> In the manual it says:

> "To reduce the risk of fire, use only 3.6V 850mAh Nickel Cadmium
> (Ni-Cad) cordless telephone replacement battery pack."

> I've heard about the dreaded "memory effect" with NiCd batteries, so
> I'm interested in replacing it with a NiMH one.  Someone who is
> selling a 3.6V 1000mAH NiMH battery on Ebay claims it works with my
> phone, but will it really be safe?  Wouldn't want to install a NiMH
> battery and have the house burn down.

*BELIEVE* the manufacturer's statements.  They know how the phone is

Different _types_ of batteries require different kinds of re-charging 

Using "type b" batteries in a "type a" charger -- *whatever* 'a' and
'b' are, is asking for trouble, unless you know enough about the
charger circuitry to _know_ that it is not going to be a problem.

Some chargers have 'smarts' enough to handle mixed types of batteries,
many others *do*not*.

Just because a battery "fits" (physically) the device, does not mean
that it is advisable, or even sensible, to do use it in that device.

Comment: If you get a new battery charger, as well as the batteries,
and the batteries have to be removed from the phone to be charged,
then the issue above is moot.  If the batteries are automatically
recharged when the phone is in the base station (typical), the above
*does* apply.

Note: "memory effect" in NiCD batteries is mostly a thing of the past;
newer designs have all but eliminated the issue.


From: Michael D. Sullivan <userid@camsul.example.invalid>
Subject: Re: Can I Substitute a NiMH Battery for NiCd in a Cordless Phone?
Date: Mon, 18 Apr 2005 03:07:59 GMT wrote:

> I recently bought a cordless phone, which came with a NiCd battery.
> In the manual it says:

> "To reduce the risk of fire, use only 3.6V 850mAh Nickel Cadmium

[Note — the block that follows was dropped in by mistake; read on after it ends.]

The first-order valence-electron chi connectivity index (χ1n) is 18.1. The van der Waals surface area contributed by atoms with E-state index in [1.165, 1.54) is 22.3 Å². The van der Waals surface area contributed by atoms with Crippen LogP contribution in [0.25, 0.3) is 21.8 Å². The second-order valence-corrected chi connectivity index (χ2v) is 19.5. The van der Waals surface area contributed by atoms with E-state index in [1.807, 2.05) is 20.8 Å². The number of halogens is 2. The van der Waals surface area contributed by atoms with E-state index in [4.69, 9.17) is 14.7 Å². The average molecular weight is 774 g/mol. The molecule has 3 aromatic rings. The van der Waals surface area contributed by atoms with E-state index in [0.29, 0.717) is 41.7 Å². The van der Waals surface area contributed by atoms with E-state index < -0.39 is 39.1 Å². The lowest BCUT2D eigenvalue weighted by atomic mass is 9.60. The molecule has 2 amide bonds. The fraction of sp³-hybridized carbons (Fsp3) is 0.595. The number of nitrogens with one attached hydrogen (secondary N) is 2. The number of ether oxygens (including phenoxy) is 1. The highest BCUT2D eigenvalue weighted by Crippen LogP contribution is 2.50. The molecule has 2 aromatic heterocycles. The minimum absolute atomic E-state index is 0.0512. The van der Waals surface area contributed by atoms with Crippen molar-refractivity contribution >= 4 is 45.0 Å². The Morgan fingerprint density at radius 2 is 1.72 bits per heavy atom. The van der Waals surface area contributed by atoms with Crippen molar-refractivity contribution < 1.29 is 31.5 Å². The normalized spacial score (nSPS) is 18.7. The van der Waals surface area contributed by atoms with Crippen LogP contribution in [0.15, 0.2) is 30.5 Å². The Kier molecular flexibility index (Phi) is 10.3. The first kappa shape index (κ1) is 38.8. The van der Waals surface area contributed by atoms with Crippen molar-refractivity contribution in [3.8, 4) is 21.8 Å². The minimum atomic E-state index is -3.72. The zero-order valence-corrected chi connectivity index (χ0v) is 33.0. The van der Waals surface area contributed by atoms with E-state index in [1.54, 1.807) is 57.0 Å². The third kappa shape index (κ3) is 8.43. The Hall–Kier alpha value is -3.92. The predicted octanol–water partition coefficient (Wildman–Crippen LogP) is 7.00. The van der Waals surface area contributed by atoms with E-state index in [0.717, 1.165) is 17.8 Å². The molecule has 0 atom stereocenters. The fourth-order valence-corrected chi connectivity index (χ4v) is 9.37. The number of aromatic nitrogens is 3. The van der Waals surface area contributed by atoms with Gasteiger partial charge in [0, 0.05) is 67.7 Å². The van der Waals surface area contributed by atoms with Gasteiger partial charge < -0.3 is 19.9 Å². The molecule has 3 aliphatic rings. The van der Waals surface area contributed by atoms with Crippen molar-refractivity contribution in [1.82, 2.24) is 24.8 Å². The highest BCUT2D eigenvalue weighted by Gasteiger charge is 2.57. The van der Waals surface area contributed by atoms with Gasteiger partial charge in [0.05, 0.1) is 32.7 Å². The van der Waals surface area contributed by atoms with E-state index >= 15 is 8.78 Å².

> (Ni-Cad) cordless telephone replacement battery pack."

> I've heard about the dreaded "memory effect" with NiCd batteries, so
> I'm interested in replacing it with a NiMH one.  Someone who is
> selling a 3.6V 1000mAH NiMH battery on Ebay claims it works with my
> phone, but will it really be safe?  Wouldn't want to install a NiMH
> battery and have the house burn down.

The NiMH battery will power the phone just fine, once it's charged.
But you need to have a charger designed for NiMH batteries.  Some
Ni-Cad chargers also are designed to charge NiMH batteries, but some
are not.  (I assume there is a difference in charging current or
something.)  Don't use NiMH batteries in a charger designed only for
Ni-Cads.  Since you will undoubtedly be charging the batteries in the
phone, not swapping them out into a charger, you shouldn't use NiMH
batteries in a phone that says to only use Ni-Cads.

The only exception I would make to this is if the phone vendor sells a
NiMH replacement battery specifically intended to be used in the phone
in question.  And I would go with the vendor's battery, in that case.

Michael D. Sullivan
Bethesda, MD (USA)
(Replace "example.invalid" with "com" in my address.)


From: Gene S. Berkowitz <>
Subject: Re: Can I Substitute a NiMH Battery for NiCd in a Cordless Phone?
Date: Sun, 17 Apr 2005 23:25:36 -0400

In article <>, 

> I recently bought a cordless phone, which came with a NiCd battery.
> In the manual it says:

> "To reduce the risk of fire, use only 3.6V 850mAh Nickel Cadmium
> (Ni-Cad) cordless telephone replacement battery pack."

> I've heard about the dreaded "memory effect" with NiCd batteries, so